I am not a patriot. I don’t believe in the inherent value of identifying with one nation over another. A nation, to me, is simply a collective noun to describe a group of people living in a particular place at a particular time, with their own more-or-less consensual geographical identity.
That said, I grew up in the suburbs of New York. And I’m a lot like other people who also grew up there. And when terrible things happen to your neighbours, the news hurts you deeply. The news of horrible things happening to people all over the world hurts too — but this is different. I didn’t feel more deeply for the people caught in the attacks in New York (and elsewhere in the US) on 9/11, but I felt differently for them. It was so close to home; they were my neighbours.
I don’t think 9/11 is necessarily the worst thing that’s happened in recent history — but it’s the worst thing that’s happened to my neighbours. It offends me when ordinarily kind, sympathetic people talk about 9/11 like it’s not worthy of their tears, because the US is such a global bastard. I’m not offended as an American, but as a New Yorker.
I think the worst part about 9/11 was the innocent people who were killed because of the ideology of strangers. It’s always a tragedy when people are killed because of the ideology of strangers. Desperation and narrow-mindedness are a lethal combination — a truth history keeps trying to teach us, which human beings seem unwilling to learn.
But what is almost as bad is what some of the living did to the world in the aftermath. What’s almost as bad is the effect 9/11 has had on the global human conversation: the invasion of Afghanistan and Iraq, the extraordinary renditions, detention and torture — the whole shebang, and more. It has shifted international dialogue even more into a kind of bald, brute, bullshitting.
I’m not interested in politics; I don’t think many people are. I’m interested only inasmuch as it helps people get on with their lives — left, right, whatever. I think most people, at heart, feel the same way. I am interested in culture, though. Culture, to me, is the glue that binds people together. There are as many cultures as there are situations in the world that demand human togetherness — and that is the most beautiful thing about being human. It’s the height of creativity. I don’t believe in culture clashes.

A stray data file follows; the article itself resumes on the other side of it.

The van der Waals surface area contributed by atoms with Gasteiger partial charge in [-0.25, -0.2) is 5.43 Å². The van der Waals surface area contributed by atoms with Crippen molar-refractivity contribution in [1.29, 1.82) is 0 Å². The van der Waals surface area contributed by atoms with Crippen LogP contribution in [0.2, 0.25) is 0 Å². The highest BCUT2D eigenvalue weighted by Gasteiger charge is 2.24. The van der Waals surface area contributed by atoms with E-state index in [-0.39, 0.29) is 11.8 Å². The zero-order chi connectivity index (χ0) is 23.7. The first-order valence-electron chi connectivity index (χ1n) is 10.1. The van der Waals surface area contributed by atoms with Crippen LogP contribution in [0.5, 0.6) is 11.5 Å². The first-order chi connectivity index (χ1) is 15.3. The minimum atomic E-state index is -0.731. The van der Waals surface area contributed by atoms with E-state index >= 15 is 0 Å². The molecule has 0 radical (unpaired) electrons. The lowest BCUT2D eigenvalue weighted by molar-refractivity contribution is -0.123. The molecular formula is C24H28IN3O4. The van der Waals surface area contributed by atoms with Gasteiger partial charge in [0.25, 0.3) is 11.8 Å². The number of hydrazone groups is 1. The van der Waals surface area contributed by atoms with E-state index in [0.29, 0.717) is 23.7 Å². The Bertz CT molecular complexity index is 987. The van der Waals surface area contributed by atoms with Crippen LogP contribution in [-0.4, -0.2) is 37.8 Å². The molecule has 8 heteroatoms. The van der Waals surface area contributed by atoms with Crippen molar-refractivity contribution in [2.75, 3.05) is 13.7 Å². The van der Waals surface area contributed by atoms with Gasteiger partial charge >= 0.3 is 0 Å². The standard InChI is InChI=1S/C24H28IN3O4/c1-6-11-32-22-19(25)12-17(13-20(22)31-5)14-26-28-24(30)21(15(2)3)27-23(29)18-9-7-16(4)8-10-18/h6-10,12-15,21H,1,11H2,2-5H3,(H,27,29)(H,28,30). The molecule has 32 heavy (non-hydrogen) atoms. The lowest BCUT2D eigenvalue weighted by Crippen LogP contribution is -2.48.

I believe that culture not only keeps the human world together in a way that politics never can, but that culture is the very spark of humanity, pouring out of us no matter how dumb we act, or how refined, or how crazy, or how compassionate. Culture precedes understanding; culture is the method by which humans make sense of themselves and the world around them. Culture is creative and spontaneous, and inspires us to be better than we thought we could be. Ideology, on the other hand, is a narrowly-defined statement of what we’re not, and turns people into worse than things — it turns them into not-things.
September 11th and its aftermath is a tragedy against people. The criminals weren’t just al-Qaida, and the victims weren’t just American. The test of our shared culture is how we deal with this. I believe that people will create beautiful ways to deal with ugly situations, even when they’re hurting very badly. And that’s the stuff that keeps us together, the thing that keeps us all going.
I wrote this poem about 9/11 in 2003. It’s since become the lyric to a song called “Auto Da Fé”, which will feature on the next Herons! record, Some Things Run Wild. It’s completely unpolitical.
I've been bathing in fire Since the towers came down; The crowd came to see me burning. And your daylight put the whole act on a stage of gold-- Wronger than right, Newer than old,é Daylight coming down 'til dusk returning. I'm going to burn! Holden Caulfield and I, At the end of the day, Came stumbling drunk into the ugly scene. When all the world exploded Into broken hearts and smouldering ash, The willingest woke From the smoke of the past To find the whole pretty world all covered in green! You only know what you know Because the fire told you so.